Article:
A comprehensive review of the literature on EKC hypothesis is beyond the scope of this post,[16] but in broad terms its empirical status can be expressed as follows. Some studies have shown that where the environmental damage is generated and suffered within a nation (or within adjacent and cooperating nations) the EKC hypothesis can indeed be valid.[17] These limited circumstances can include wastewater discharge, sulphur dioxide emissions, and carbon monoxide emissions.[18] On the other hand, when the environmental problems cross national boundaries, most studies conclude that the EKC does not hold.[19] Most importantly, several studies have come to the conclusion that the EKC does not hold for carbon dioxide, arguably the greatest environmental problem.[20] Furthermore, a 2009 study by Holm and Englund has done much to debunk the widely held belief that a movement toward a ‘service’ or ‘post-industrial’ economy leads to reduced environmental impacts.[21] In a review of the evidence on this matter, they conclude that despite growth of the service sector during the last decades in the world’s wealthier countries, overall resource consumption has increased (which confirms Victor’s assessment above).[22] In another review of the data and methodologies used to estimate the EKC hypothesis, David Stern concludes that ‘the statistical analysis on which the environmental Kuznets curve is based is not robust. There is little evidence for a common inverted U-shaped pathway that countries follow as their incomes rise.’[23] It is wrong, therefore, to assume that economies can ‘grow their way out’ of the environmental crisis.[24]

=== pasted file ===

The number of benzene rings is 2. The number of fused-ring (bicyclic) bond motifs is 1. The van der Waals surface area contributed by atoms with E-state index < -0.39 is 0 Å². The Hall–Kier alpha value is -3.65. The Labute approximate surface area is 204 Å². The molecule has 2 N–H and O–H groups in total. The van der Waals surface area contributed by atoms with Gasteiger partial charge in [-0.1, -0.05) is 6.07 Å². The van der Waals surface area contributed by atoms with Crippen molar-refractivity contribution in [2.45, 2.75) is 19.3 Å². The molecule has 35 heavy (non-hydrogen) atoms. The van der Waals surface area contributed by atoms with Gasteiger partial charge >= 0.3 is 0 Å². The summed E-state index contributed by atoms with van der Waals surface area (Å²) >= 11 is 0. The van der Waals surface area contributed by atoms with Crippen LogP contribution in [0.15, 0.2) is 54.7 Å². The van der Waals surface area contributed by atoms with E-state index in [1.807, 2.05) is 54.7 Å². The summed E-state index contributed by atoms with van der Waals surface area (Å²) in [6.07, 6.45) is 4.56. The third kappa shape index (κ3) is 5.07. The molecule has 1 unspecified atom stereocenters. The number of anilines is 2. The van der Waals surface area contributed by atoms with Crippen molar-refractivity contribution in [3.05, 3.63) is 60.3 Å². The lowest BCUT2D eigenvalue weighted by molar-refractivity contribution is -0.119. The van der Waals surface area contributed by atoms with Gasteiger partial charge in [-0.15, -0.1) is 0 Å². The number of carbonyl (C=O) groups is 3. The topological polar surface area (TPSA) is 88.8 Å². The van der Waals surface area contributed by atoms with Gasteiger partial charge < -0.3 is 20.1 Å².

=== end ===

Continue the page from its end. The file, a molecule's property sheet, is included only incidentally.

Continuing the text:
The message of this post is not that decoupling through techno-efficiency improvements is unnecessary – far from it. Decoupling has an absolutely vital role to play in the attainment of a sustainable society.[25] But the evidence shows that despite many examples of relative decoupling, growth in overall economic output and consumption has meant that absolute impacts on the environment are still increasing. It is fanciful, therefore, and arguably irresponsible, to claim that technology, science, efficiency, and decoupling are capable of solving the ecological crisis, when they are, at best, a partial solution. In order to achieve the absolute decoupling needed to achieve ecological sustainability, what is needed is a fundamental reassessment of current consumption habits.